I ended up printing off another ~60 pages of journal articles yesterday afternoon but haven't had too much time to peruse them. I'm still waiting for word from my advisor on some clarifications on what our research goals are.
But of course, the highlight of the day was the trip up to Laguna Observatory. So here's the grand tour:
The trip started off with the long drive up into the mountains. When leaving the main highway, we had already gone from an elevation of a few hundred feet, to 4,000.
By the time we reached the visitor parking, we'd passed 5,000. Along the way were several signs warning that cows may be on the road. Dr. Sandquist warned us to be careful about this since, in California, there's apparently laws that make the drivers liable for cows on the road.
Once we reached the visitor parking, we had to walk up another trail that probably climed another few hundred feet:
Meanwhile, the professors drove:
But eventually we made it to the top:
Inside one of the buildings at the main facility was a small museum with some interesting items.
This one is an antique telescope that was built around 1800.
This piece is known as a "blink comparator". Back when astronomy was done on glass photographic plates, astronomers would put two plates of the same field of sky in the left and right piece, align them, and then the device would project an image of them onto a screen at the bottom, flipping between the two images. This would allow astronomers to pick out objects that changed between frames. A device similar to this one was used by Clyde Tombaugh to discover Pluto in just this manner. It also works well for stars that vary in brightness.
This device is a microdesensitometer. A photographic plate would be placed on the glass table and a light on the top arm would shine through it to a device which would measure the intensity underneath. By moving it around the plate it was possible to generate graphs of the brightness levels such as this one:
After exploring the museum (which contained many more items that wouldn't be of too much interest if you're not into all sorts of techincal stuff), we headed out to see the telescopes.
The first stop was the largest on the mountain which housed a 40" telescope (telescopes are measured in the diameter of their primary mirror).
First thing inside was the aluminizing chamber. Since telescope mirrors are made of glass, they have to be coated with a thin layer of aluminum. Eventually they get dirty, and the coating has to be redone. This is the device that's used to do so.
Here's one of the tanks of liquid nitrogen that are used to keep the CCD camera cool which I'll explain more about in a later post.
And finally, here's the 40" telescope. It's currently in the process of being refurbished, so the imaging devices aren't attached at the time. Our tour guide pointed out that this telescope weighs somewhere around 47,000 pounds!
This is the control room for the telescope. It's in the next room over. While there was originally a window from this room to the room housing the telescope, it has since been boarded over to prevent any light from the computers from interfering with the imaging. Thus, the telescope (as are all major observatories), is completely controlled by the computers.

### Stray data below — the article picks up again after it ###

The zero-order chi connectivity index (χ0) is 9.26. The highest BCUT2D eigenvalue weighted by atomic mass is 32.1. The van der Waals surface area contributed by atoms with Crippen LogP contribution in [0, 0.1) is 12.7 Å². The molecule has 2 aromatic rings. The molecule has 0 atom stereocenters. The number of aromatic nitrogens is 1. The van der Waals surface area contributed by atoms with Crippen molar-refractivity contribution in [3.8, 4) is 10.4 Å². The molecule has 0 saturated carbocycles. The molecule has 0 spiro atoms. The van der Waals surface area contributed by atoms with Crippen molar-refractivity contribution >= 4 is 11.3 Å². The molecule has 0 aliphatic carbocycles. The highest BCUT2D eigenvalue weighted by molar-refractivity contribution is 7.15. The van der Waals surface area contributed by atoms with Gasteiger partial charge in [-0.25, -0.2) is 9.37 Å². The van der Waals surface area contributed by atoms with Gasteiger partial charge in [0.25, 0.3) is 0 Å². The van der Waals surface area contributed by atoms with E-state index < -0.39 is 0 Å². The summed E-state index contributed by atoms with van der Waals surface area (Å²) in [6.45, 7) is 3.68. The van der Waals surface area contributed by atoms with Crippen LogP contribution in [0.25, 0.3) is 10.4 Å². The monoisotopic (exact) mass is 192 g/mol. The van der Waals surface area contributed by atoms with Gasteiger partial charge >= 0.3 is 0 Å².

While this may not look like much, this device is known as a flat field. It probably doesn't mean anything to you know, but will once I finish up my next Astronomical Data post.
Again, this image may not look like anything special, but what you'll notice is that next to the standard lightbulb is another one. This one is red and only red lights are used while observing. This is because red light allows astronomers to still see but not lose their night vision.
This dome will eventually house a telescope that is being built jointly with my school (University of Kansas), known as the ULTRA. Essentially it's an ambitious project to see if it's possible to construct a telescope mirror to research grade specifications using graphite as opposed to glass. The primary mirror will be 16" in diameter but be light enough to be carried by a single person, whereas glass mirrors of the same diameter will weigh several thousand pounds. The telescope was originally planned to go into operation in fall of 2005, but as with anything, it's overschedule and is now expected fall of 2006. Another interesting note is that this telescope will be completely automated, which means that we'll be able to controll it from Kansas!
These buildings are the dormatories for observers. You'll notice they have no windows.
This telescope houses the 21" telescope.
This is the 21" scope.
This nifty device is a microwave transmitter which allows for direct communication with the campus. Images can be taken with the telescopes on the mountain and immediately downloaded to campus. The small security camera is the live webcam which I posted the image for yesterday.
That concluded our tour so I (looking not so angry) and the rest of the group headed back down to the main buildings for dinner:
Once dinner was over it was time to do a little bit of observing.
This is the guest observatory which houses another 21" telescope.
That would be the scope.
Sadly, I couldn't get any images through the eyepiece of camera, but I will point out that they were fantastic.
From the top of the mountain we could see Tiajuana off in the distance.
At around 11:00, we concluded our observing and headed back to campus.